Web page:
Korpiklaani : Manala

I find the world’s need to create genres baffling. Convenient, but baffling. There was a time when there was one type of heavy metal, and its name was Black Sabbath. Today most metal heads could probably identify a good 25 or so genres and subgenres. A little online research will yield a list of over 50. One of the most interesting genres—at least from my perspective—is folk metal.

What makes folk metal folk? Fiddles, accordions, hurdy-gurdies. What makes folk metal metal?  Drums like battering rams, guitars like metal turbines, bass like thunder, vocals like an angry Norse god. And when you want these combined in a way that doesn’t sound like a ridiculous cacophony of sonic shit, I suggest you turn to Korpiklaani. Korpiklaani cranks out folk metal that makes you want to roll down your car window and push your Infinities to their limit, much to the annoyance of all neighboring vehicles.

Manala is Korpiklaani’s eighth album. As a special treat, or perhaps in a compromise to the record label, they have issued a special edition that includes not only the original Finnish version but also the entire album in English. For my money, I say the Finnish version is better. The lyrics sound more natural . . . and there’s something really cool about hearing someone growl and chant in a language you can’t understand. If you’re Finnish, maybe you should buy the English version. Oh, wait, it’s only the Americans and British who aren’t bi-lingual.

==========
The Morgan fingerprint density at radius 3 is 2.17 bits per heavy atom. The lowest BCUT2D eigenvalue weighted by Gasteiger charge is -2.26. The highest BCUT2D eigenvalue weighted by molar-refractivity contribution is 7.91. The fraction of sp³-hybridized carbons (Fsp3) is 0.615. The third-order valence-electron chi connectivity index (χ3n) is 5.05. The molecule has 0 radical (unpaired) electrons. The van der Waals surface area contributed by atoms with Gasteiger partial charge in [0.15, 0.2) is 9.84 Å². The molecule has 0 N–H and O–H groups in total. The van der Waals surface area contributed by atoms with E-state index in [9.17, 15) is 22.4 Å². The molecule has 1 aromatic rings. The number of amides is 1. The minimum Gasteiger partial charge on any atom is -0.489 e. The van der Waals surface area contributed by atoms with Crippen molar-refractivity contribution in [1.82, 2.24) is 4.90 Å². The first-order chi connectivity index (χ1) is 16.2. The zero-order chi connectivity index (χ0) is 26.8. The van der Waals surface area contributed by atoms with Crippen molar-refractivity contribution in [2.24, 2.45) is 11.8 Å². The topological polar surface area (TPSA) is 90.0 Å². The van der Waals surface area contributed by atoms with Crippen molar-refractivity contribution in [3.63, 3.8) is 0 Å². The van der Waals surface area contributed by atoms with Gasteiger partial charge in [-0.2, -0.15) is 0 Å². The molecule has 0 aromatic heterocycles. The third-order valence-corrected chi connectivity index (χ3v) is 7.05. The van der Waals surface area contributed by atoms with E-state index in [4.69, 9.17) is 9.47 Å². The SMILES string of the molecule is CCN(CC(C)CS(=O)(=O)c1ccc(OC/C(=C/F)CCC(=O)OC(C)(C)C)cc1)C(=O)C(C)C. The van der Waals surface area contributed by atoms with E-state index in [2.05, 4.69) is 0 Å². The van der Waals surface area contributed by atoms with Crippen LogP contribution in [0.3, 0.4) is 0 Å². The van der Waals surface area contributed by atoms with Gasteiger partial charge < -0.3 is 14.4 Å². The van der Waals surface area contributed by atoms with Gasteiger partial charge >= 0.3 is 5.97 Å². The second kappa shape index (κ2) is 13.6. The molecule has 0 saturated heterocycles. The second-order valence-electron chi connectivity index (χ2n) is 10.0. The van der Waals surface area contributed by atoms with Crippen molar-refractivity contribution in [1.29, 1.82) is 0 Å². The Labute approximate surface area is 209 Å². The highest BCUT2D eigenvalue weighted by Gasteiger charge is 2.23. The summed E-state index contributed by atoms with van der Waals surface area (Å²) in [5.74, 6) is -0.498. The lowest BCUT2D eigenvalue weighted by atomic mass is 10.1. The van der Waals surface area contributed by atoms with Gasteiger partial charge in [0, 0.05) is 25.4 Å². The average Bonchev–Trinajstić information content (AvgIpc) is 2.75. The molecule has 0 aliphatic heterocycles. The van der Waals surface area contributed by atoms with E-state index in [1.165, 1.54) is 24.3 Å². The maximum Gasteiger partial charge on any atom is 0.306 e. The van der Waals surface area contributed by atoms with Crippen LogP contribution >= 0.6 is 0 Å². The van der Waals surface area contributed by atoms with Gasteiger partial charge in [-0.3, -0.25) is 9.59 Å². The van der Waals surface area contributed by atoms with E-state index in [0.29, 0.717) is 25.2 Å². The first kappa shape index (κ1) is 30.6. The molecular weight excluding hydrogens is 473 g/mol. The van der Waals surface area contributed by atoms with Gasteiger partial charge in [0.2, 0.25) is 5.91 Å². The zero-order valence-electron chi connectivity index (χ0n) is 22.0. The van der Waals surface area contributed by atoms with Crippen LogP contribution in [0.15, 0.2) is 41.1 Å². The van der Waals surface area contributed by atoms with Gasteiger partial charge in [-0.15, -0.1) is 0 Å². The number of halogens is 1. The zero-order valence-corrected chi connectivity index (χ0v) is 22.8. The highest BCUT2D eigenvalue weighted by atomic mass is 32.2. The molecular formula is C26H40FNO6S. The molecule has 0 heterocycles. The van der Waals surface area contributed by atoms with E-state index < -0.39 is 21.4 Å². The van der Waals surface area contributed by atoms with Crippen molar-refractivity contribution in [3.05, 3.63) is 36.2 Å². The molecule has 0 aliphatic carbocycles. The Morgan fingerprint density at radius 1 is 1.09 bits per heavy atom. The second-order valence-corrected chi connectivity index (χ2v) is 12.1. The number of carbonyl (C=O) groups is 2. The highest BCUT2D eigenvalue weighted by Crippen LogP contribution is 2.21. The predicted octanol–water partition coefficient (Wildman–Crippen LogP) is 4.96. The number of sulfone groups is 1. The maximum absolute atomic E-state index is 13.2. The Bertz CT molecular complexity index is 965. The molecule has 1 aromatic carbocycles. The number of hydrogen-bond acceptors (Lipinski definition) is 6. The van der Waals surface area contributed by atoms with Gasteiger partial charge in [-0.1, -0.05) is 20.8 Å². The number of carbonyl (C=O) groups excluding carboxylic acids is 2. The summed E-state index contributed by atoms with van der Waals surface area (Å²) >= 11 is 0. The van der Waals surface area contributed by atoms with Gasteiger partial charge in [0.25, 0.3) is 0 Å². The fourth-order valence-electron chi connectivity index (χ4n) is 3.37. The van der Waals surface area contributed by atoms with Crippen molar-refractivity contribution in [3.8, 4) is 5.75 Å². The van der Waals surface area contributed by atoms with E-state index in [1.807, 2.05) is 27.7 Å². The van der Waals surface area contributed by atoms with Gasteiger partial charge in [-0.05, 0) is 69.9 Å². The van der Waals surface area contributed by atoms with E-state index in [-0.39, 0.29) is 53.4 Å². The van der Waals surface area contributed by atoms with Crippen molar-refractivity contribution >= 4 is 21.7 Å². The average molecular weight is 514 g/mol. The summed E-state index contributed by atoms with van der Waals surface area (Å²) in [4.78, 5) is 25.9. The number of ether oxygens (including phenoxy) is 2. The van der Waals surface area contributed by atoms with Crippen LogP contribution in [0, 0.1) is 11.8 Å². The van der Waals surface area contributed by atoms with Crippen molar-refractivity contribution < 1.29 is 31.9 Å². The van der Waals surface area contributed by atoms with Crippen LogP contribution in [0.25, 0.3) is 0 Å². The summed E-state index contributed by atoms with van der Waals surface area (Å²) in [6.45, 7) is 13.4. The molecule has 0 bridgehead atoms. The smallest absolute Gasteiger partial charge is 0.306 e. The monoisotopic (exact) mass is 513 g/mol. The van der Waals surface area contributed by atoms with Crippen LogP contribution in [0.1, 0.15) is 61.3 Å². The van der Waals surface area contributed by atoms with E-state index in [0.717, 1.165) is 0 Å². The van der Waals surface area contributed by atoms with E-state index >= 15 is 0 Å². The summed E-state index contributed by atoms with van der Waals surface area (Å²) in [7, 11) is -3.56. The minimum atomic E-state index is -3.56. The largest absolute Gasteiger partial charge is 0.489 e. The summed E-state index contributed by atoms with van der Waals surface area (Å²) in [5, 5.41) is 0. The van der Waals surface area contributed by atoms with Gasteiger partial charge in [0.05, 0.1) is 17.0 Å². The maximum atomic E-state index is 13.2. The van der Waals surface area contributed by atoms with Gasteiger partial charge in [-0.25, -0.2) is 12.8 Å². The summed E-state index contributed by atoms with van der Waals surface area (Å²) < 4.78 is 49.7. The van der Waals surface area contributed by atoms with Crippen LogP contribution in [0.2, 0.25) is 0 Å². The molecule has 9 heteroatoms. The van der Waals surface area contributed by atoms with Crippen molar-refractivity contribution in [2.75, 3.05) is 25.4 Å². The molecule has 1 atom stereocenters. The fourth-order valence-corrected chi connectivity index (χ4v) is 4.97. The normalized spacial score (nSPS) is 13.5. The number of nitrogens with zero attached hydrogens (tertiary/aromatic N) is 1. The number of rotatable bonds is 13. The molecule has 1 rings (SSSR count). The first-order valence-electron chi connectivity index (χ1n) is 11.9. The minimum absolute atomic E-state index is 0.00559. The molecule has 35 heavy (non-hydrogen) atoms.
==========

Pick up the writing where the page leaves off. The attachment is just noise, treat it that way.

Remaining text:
Manala is based on the 16th poem of the epic Kalevala.  The cliff notes version goes like this: the hero, Väinämöinen, travels to the underworld, Manala, in search of necromantic knowledge. After journeying across the river of Tuoni he arrives at his destination, the isle of Tuoni, but is denied his prize. He then realizes that hanging out in the underworld is no place to be if you are a living person, so he books it back to the mainland and barely survives to tell the tale.

What Manala is missing that other Korpiklaani albums feature is a drinking song. I guess you could drink to any of the songs, but there is no one song actually dedicated to the act of drinking. No “Beer, Beer, Beer”; no “Vodka”; no “Tequila.” Not sure if that’s a good thing or a bad thing, but there you have it.

I should also mention for hardcore Korpiklaani fans out there that Manala features a new violinist, Tuonas Rounakari, who replaces Jaakko Lemmetty. I don’t know what Jaakko has lined up after this gig. I mean, is there a market for heavy metal fiddle players? If there is, then I would guess it would be in Finland. God bless Scandinavia.

To be honest, I think the notion of folk metal is silly. And I’ve heard my fair share of silly folk metal. Korpiklaani doesn’t fit that stereotype, though. They come across as a serious metal band that happens to play to a mean polka beat. Sure, you’ll have the compulsion to break out your 20-sided die and get you some D&D action, but there’s no shame in that.  And there’s no shame in listening to folk metal. Korpiklaani’s Manala rocks.